Introduction to the Theory of Computation

Front Cover
PWS Publishing Company, 1997 - Computers - 396 pages
20 Reviews
Michael Sipser's philosophy in writing this book is simple: make the subject interesting and relevant, and the students will learn. His emphasis on unifying computer science theory - rather than offering a collection of low-level details - sets the book apart, as do his intuitive explanations. Throughout the book, Sipser - a noted authority on the theory of computation - builds students' knowledge of conceptual tools used in computer science, the aesthetic sense they need to create elegant systems, and the ability to think through problems on their own. INTRODUCTION TO THE THEORY OF COMPUTATION provides a mathematical treatment of computation theory grounded in theorems and proofs. Proofs are presented with a "proof idea" component to reveal the concepts underpinning the formalism. Algorithms are presented using prose instead of pseudocode to focus attention on the algorithms themselves, rather than on specific computational models. Topic coverage, terminology, and order of presentation are traditional for an upper-level course in computer science theory. Users of the Preliminary Edition (now out of print) will be interested to note several new chapters on complexity theory: Chapter 8 on space complexity; Chapter 9 on provable intractability, and Chapter 10 on advanced topics, including approximation algorithms, alternation, interactive proof systems, cryptography, and parallel computing.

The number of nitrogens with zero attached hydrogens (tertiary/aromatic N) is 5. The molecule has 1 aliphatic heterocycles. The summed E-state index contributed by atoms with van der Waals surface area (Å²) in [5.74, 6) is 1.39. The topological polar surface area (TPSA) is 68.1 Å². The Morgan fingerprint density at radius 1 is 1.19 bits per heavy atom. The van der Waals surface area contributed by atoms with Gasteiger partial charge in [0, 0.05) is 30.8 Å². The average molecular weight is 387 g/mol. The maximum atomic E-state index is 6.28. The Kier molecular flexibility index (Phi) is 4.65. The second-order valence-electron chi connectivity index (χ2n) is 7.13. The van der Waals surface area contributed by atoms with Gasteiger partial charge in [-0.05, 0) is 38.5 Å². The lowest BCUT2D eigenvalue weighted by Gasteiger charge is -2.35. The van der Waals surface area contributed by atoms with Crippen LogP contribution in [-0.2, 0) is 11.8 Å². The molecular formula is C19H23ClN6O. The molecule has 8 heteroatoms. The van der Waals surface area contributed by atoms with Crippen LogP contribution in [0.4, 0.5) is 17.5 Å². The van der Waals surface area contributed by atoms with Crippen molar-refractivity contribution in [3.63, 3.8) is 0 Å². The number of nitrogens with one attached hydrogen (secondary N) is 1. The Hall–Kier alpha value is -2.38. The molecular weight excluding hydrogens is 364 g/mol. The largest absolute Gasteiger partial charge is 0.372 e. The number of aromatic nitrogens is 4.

From inside the book

What people are saying - Write a review

User ratings

5 stars
14
4 stars
6
3 stars
0
2 stars
0
1 star
0

Review: Introduction to the Theory of Computation

User Review  - Jeremy Frens - Goodreads

For some reason it feels strange to me to write a review for a textbook here at Goodreads, especially for a textbook I read and used years ago. But I love this book. While I was a college professor ... Read full review

Review: Introduction to the Theory of Computation

User Review  - Omesh - Goodreads

I like how the book is divided into three sections: Automata and Languages, Computability Theory and Complexity Theory. The book provides a good introduction to computability and complexity ... Read full review

Contents

Introduction IONvJ0JlJJvllI
1
Regular Languages
31
ContextFree Languages
91
Copyright

10 other sections not shown

Common terms and phrases

About the author (1997)

Michael Sipser is the head of the Mathematics Department. He enjoys teaching and pondering the many mysteries of complexity theory

Bibliographic information